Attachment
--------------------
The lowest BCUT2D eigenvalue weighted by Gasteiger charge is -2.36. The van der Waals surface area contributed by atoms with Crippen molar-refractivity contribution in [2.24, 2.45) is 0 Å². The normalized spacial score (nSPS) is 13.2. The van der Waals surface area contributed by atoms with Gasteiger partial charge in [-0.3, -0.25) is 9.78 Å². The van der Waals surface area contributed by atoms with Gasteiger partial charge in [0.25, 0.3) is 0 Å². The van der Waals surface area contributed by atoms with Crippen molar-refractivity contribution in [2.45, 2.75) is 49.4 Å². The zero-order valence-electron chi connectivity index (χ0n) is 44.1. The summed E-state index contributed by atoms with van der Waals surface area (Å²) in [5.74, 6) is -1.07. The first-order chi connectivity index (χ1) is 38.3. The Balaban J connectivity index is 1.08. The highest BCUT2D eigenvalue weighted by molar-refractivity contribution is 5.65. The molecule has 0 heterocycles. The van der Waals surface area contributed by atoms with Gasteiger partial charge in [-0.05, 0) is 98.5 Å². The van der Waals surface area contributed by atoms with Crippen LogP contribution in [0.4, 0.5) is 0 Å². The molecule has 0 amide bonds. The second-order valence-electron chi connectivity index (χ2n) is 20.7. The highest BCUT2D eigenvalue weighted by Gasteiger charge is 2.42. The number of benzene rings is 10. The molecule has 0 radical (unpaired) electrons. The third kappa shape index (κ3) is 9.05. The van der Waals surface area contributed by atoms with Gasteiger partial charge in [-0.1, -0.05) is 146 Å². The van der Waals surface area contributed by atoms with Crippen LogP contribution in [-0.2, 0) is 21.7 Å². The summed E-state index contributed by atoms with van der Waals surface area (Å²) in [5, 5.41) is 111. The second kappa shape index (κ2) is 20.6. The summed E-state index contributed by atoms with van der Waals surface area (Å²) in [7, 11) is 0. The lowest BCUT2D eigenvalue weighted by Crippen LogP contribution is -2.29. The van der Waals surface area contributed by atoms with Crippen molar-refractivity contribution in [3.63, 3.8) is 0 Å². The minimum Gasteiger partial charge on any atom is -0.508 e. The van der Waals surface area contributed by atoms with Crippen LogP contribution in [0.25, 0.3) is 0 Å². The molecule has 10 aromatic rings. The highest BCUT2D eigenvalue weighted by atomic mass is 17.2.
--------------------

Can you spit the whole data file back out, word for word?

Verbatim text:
The lowest BCUT2D eigenvalue weighted by Gasteiger charge is -2.36. The van der Waals surface area contributed by atoms with Crippen molar-refractivity contribution in [2.24, 2.45) is 0 Å². The normalized spacial score (nSPS) is 13.2. The van der Waals surface area contributed by atoms with Gasteiger partial charge in [-0.3, -0.25) is 9.78 Å². The van der Waals surface area contributed by atoms with Gasteiger partial charge in [0.25, 0.3) is 0 Å². The van der Waals surface area contributed by atoms with Crippen molar-refractivity contribution in [2.45, 2.75) is 49.4 Å². The zero-order valence-electron chi connectivity index (χ0n) is 44.1. The summed E-state index contributed by atoms with van der Waals surface area (Å²) in [5.74, 6) is -1.07. The first-order chi connectivity index (χ1) is 38.3. The Balaban J connectivity index is 1.08. The highest BCUT2D eigenvalue weighted by molar-refractivity contribution is 5.65. The molecule has 0 heterocycles. The van der Waals surface area contributed by atoms with Gasteiger partial charge in [-0.05, 0) is 98.5 Å². The van der Waals surface area contributed by atoms with Crippen LogP contribution in [0.4, 0.5) is 0 Å². The molecule has 0 amide bonds. The second-order valence-electron chi connectivity index (χ2n) is 20.7. The highest BCUT2D eigenvalue weighted by Gasteiger charge is 2.42. The number of benzene rings is 10. The molecule has 0 radical (unpaired) electrons. The third kappa shape index (κ3) is 9.05. The van der Waals surface area contributed by atoms with Gasteiger partial charge in [-0.1, -0.05) is 146 Å². The van der Waals surface area contributed by atoms with Crippen LogP contribution in [-0.2, 0) is 21.7 Å². The summed E-state index contributed by atoms with van der Waals surface area (Å²) in [5, 5.41) is 111. The second kappa shape index (κ2) is 20.6. The summed E-state index contributed by atoms with van der Waals surface area (Å²) in [7, 11) is 0. The lowest BCUT2D eigenvalue weighted by Crippen LogP contribution is -2.29. The van der Waals surface area contributed by atoms with Crippen molar-refractivity contribution in [3.63, 3.8) is 0 Å². The minimum Gasteiger partial charge on any atom is -0.508 e. The van der Waals surface area contributed by atoms with Crippen LogP contribution in [0.25, 0.3) is 0 Å². The molecule has 10 aromatic rings. The highest BCUT2D eigenvalue weighted by atomic mass is 17.2.